P.O. Box 1141
Delta, CO 81416
Ph/fax: (970) 874-1487
………………………………………………….. Meteorite LIST 93
August 25, 2010
I am finally getting a bit better. Not fully recovered (still quite weak, and tire out too easily in my opinion yet) but much better (and well past the contagious stage). I am slowly trying to get caught up and back in the groove. But have patience with me if I end up not being able to jump right on things just yet.
I would have had this offering out yesterday, but I got tied up with a rather difficult (and a but frightening) electrical inspection (I was able to do the very light work of finishing the solar panel wiring while stuck in quarantine here at home). I was warned that the local inspector was a real tough one (he only passes about 10% of the jobs the first visit). I had a few minor things that he wanted changed (and, thankfully, he was willing to let me change them as he watched), BUT he wanted to fail me on the inverter - the really expensive thing that changes the DC from the panels into the AC that the house uses. We live in such an extreme area that the temperatures do occasionally go both above and below the inverter's rated operation range (-25C to 40C). Technically, this is a "fail" for the job. The solution, in his opinion, is to buy a different inverter - a $4000 problem. A bit of discussion and pointing out that it does not reach either extreme all that often (quite a bit more often on the hot end than the cold though) and that the inverter will safely self shut down if either extreme is reached. I got off with a pass but a note that the inverter may eventually have to be replaced if we commonly start hitting those extremes (God, I certainly hope not - it is already plenty hot in the summer and cold in the winter here for me). So, once the electric company changes out the meter, I can start it all up and start operating on my "free" electricity.
These items are a few miscellaneous things and last of an item things I have had sitting around for a good part of the summer now. I hope to have another offering or two before the Denver show (time to try and make up a bit for the 3 shows I lost this summer), but I am not certain that will happen. But, if I do have more things to offer, those lists may (as this one) be a bit skewed from the proper timing (but I will try to stay as close as possible).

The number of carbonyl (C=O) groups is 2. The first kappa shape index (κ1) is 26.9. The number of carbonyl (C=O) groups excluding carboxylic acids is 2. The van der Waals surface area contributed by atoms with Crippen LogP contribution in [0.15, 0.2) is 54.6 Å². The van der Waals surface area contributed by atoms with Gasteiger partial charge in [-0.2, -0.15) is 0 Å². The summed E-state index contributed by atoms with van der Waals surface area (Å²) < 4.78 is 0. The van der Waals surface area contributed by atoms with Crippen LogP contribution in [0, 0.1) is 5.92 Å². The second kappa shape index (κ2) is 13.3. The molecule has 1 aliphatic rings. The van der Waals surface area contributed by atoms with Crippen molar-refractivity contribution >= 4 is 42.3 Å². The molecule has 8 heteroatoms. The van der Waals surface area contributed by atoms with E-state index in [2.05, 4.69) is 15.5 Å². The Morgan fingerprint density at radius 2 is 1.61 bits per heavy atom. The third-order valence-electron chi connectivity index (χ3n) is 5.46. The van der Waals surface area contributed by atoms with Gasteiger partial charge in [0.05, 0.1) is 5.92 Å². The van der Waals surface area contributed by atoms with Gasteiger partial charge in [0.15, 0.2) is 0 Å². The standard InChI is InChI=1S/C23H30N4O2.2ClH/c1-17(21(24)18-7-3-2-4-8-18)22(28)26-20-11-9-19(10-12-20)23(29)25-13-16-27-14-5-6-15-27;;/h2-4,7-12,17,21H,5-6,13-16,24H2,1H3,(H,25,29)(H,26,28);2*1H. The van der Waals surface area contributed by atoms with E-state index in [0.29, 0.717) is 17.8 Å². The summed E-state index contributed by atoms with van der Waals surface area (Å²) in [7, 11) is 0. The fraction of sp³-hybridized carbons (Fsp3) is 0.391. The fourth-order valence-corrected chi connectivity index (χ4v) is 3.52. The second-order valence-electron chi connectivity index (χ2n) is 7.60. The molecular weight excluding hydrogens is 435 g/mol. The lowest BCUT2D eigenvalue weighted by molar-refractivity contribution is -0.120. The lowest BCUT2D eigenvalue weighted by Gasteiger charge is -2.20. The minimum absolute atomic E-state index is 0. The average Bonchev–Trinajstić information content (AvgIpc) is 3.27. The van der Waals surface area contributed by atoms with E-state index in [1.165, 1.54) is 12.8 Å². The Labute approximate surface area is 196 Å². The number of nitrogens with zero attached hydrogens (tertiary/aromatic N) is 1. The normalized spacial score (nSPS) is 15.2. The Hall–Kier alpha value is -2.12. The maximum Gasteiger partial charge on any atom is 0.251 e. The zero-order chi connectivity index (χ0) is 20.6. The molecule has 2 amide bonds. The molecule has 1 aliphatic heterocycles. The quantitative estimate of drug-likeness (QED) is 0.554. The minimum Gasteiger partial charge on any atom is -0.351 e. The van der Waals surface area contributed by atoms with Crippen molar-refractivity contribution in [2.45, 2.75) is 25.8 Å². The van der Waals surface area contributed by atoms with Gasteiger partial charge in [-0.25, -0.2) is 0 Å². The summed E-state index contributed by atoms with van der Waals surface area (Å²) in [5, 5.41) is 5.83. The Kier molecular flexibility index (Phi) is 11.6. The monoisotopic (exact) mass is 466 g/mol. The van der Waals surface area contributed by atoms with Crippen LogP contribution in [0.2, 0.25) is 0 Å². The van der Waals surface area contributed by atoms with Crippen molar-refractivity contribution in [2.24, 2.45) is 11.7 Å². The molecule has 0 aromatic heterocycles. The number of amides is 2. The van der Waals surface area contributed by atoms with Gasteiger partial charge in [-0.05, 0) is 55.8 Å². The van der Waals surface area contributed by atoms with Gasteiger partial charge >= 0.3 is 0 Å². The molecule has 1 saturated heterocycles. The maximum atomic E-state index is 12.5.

CANYON DIABLO, Arizona: Coarse octahedrite (IAB)>
This is a really nice complete shale-ball. Usually the shale from this meteorite is seen as isolated flakes and angular fragments. This is a nice flattened egg shape (roughly) intact (aside from a few small edge chips) individual.
138.0 gram complete shale ball - 55mm x 40mm x 27mm - $60
SIKHOTE-ALIN, Russia. Coarsest octahedrite (IIAB). Fell February 12, 1947.
Here are a couple special pieces I have had set aside for awhile. One is a shrapnel fragment that has a very interesting set of holes (more like two holes connected to a fairly large central cavern). The other piece is what some call a "half breed". It is mostly a long, really interesting shaped shrapnel fragment but the fatter end of this has a patch (about 50mm x 25mm) of obvious crust and thumb printing. I have only had a few such pieces over the years (and they all have sold quickly).
a) 94.8 gram shrapnel fragment with holes - 45mm x 30mm x 25mm - $90
b) 429.1 gram crusted/ shrapnel "half breed" - 105mm x 40mm x 25mm - $300
BENSOUR, Morocco: (LL6). Fell February 10, 2002. Tkw = 45+kg.
This is a nice little E-Bay or micro-mount lot. These are a bunch of small (generally 2 to 5mm or so) fragments. They are very fresh and most have a good coverage of black crust (many are actually small half stones). I am willing to "part out" this lot if I do not find a home for it intact, so let me know if you really only need 10 or 20g or such.